Kremlin is ready to tow to the Arctic the world’s first floating nuclear power station with a capacity to supply 70 MW, which is sufficient for the energy needs for a city with 200,000 residents.

The Akademik Lomonosov is equipped with facilities to transfer energy generated from the its nuclear reactor to settlements and companies extracting minerals and precious stones in the Chukotka region in northeast Russia.

Earlier reports  described the floating nuclear power plant, a product of the Russian state-run nuclear power company Rosatom, as a 144-by-30-meter barge, which contains two reactors with two 35 megawatt nuclear reactors; similar to those used to power icebreaker ships.

The CNN said about two million Russians live near the Arctic coast in villages and towns, settlements only accessible by aircraft or a ship and that too in good weather. Moscow has prioritized this region because it generates about 20 percent of the country’s GDP. Moreover, Russia plans to access the Arctic’s of oil and gas.

An expert at the Institute for Energy and Finance in Moscow, Sergei Kondratyev applauded the floating nuclear power plant. Kondratyev said the idea is to have low-capacity, mobile power plants that can be used in the Russian Arctic where large amounts of electricity aren’t needed. He explained that the construction of a conventional power station would be complicated and costly. “The alternatives are coal, gas and diesel," Kondratyev said. "But diesel is very costly, while gas needs to be delivered as liquefied natural gas or LNG.” Experts agree  that floating nuclear power plants could help supply energy to remote areas with long-term commitments.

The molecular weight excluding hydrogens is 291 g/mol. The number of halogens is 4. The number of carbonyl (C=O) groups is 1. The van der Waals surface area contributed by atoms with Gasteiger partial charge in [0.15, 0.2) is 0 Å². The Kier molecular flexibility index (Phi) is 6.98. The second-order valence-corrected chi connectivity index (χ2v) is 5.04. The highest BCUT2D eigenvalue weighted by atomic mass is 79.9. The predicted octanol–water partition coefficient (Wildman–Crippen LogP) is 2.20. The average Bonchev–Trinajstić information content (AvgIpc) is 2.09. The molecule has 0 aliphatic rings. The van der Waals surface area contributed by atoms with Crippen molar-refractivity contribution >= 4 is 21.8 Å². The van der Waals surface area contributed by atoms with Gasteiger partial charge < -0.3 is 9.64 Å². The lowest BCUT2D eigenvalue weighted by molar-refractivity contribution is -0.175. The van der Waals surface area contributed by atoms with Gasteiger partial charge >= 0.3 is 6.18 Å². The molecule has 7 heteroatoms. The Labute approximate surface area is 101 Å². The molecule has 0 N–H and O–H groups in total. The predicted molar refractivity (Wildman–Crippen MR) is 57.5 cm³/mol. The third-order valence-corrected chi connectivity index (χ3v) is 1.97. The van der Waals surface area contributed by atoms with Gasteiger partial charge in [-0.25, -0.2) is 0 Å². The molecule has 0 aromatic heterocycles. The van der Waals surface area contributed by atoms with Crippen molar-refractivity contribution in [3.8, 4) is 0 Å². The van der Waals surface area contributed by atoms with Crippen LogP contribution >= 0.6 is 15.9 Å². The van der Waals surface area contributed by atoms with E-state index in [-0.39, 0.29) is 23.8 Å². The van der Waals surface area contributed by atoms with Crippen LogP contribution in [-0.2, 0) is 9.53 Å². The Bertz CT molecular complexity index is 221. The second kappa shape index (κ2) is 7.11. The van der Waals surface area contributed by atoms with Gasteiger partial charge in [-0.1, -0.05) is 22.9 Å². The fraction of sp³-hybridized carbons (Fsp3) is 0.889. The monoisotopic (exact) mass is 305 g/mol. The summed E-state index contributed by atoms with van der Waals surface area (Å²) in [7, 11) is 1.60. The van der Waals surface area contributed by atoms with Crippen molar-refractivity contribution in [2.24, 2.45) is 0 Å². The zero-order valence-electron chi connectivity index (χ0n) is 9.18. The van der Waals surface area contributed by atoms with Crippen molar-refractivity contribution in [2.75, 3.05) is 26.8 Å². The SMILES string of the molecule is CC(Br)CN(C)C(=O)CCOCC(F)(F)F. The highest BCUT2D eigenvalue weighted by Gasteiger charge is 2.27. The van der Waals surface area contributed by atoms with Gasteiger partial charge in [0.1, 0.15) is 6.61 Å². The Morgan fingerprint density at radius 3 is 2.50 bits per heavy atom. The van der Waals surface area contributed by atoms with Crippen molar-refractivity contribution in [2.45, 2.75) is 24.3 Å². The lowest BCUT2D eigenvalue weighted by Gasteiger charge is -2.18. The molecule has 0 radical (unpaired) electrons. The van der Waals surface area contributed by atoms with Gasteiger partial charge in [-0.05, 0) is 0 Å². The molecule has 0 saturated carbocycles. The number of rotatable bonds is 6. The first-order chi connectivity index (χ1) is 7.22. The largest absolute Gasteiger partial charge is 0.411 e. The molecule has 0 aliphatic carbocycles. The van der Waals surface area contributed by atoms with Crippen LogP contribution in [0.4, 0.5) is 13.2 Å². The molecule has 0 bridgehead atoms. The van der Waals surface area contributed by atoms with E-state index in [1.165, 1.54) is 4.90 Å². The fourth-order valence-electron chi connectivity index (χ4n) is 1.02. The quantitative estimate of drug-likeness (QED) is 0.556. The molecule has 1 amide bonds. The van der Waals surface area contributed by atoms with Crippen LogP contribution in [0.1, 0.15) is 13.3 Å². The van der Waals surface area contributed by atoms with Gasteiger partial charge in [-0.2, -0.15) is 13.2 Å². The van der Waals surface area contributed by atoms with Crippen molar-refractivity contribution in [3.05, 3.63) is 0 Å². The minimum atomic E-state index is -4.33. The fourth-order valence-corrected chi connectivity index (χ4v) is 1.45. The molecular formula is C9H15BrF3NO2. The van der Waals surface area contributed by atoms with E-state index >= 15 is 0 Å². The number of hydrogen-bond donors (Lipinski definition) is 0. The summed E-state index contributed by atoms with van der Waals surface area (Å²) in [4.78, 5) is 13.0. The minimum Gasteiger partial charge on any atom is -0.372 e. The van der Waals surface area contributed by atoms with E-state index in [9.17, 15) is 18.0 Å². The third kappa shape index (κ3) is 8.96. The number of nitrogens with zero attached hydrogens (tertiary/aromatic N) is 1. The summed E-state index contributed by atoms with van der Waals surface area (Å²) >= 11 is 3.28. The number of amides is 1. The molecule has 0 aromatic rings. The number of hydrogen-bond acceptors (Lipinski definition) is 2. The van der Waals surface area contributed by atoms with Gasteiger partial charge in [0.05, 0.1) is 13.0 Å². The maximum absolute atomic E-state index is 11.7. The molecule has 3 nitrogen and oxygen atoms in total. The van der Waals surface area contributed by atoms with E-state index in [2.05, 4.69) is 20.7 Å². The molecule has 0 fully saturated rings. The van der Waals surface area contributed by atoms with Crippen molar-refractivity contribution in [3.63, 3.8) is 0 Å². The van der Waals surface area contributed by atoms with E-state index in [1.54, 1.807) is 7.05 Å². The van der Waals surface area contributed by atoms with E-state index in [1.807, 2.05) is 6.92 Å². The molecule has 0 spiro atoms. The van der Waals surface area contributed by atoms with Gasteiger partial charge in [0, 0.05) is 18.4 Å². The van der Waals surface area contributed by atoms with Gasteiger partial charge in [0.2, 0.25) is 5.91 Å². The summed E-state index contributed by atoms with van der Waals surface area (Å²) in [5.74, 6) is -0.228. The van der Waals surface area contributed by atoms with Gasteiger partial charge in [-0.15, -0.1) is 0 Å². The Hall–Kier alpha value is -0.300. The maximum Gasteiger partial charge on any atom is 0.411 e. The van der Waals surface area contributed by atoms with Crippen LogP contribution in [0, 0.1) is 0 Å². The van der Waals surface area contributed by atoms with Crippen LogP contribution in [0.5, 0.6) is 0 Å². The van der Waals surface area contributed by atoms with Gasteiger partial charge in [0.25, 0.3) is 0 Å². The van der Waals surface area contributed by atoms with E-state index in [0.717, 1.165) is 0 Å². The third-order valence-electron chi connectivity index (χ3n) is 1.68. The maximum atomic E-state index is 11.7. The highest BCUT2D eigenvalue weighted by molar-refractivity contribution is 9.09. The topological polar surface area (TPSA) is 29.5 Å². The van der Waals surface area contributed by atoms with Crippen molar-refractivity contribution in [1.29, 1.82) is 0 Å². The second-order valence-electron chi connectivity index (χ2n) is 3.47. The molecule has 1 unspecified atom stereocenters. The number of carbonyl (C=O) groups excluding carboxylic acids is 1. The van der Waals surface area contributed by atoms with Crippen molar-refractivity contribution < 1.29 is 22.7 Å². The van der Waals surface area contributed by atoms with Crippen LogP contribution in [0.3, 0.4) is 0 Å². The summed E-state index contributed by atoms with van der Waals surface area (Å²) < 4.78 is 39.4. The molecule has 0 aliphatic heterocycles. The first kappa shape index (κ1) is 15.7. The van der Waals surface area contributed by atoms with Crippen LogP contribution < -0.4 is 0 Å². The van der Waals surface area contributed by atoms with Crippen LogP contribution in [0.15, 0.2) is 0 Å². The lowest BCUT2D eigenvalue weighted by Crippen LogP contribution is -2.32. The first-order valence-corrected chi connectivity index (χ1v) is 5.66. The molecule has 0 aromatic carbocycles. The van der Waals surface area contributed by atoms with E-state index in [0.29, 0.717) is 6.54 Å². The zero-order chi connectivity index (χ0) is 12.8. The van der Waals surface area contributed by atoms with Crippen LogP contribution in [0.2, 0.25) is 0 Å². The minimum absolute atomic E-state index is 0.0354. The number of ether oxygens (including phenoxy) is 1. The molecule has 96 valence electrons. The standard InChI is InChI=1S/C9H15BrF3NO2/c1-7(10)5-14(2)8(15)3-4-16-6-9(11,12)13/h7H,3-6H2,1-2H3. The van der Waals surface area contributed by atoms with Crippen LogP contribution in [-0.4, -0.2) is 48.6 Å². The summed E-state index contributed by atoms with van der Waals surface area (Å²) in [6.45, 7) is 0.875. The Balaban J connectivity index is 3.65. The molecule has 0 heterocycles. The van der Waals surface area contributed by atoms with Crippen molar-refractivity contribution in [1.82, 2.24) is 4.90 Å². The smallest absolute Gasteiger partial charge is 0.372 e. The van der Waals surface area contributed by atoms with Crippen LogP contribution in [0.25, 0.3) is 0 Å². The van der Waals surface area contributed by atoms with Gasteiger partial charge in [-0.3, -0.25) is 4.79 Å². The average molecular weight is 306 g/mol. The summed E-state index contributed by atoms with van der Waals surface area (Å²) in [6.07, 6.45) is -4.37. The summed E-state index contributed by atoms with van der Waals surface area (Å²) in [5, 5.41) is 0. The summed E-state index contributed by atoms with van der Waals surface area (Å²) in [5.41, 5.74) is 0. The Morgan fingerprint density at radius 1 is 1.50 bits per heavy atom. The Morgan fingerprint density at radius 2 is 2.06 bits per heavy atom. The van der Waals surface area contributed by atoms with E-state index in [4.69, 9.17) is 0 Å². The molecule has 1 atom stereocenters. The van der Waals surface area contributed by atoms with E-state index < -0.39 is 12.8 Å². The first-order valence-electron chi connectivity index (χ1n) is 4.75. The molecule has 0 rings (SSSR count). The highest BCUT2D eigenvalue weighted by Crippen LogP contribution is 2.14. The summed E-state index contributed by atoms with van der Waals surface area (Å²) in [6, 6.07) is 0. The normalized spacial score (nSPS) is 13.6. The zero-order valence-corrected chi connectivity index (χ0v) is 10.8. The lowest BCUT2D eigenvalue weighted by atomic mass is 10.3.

However, this has also raked up criticizm from environmentalists and who have dubbed it the "floating Chernobyl" and "Chernobyl on ice," drawing its likeness to the 1986 nuclear accident in which about 30 people died due to acute radiation poisoning.

Greenpeace, an international environmental advocacy, has expressed concerns that the reactors will endanger the environment. It gave examples of the Chernobyl accident and the 2011 Fukushima accident in Japan that was triggered by an earthquake.

World's first floating nuclear power plant World's first floating nuclear power plant Photo: RT.com

But this is not the first time that a nuclear reactor will be put to the sea. It has been happening since 1955 with the likes of the submarine USS Nautilus. The U.S. Navy has over 80-nuclear-powered warships including submarines and aircraft carriers, and Russia’s has its own nuclear-powered fleet including icebreakers.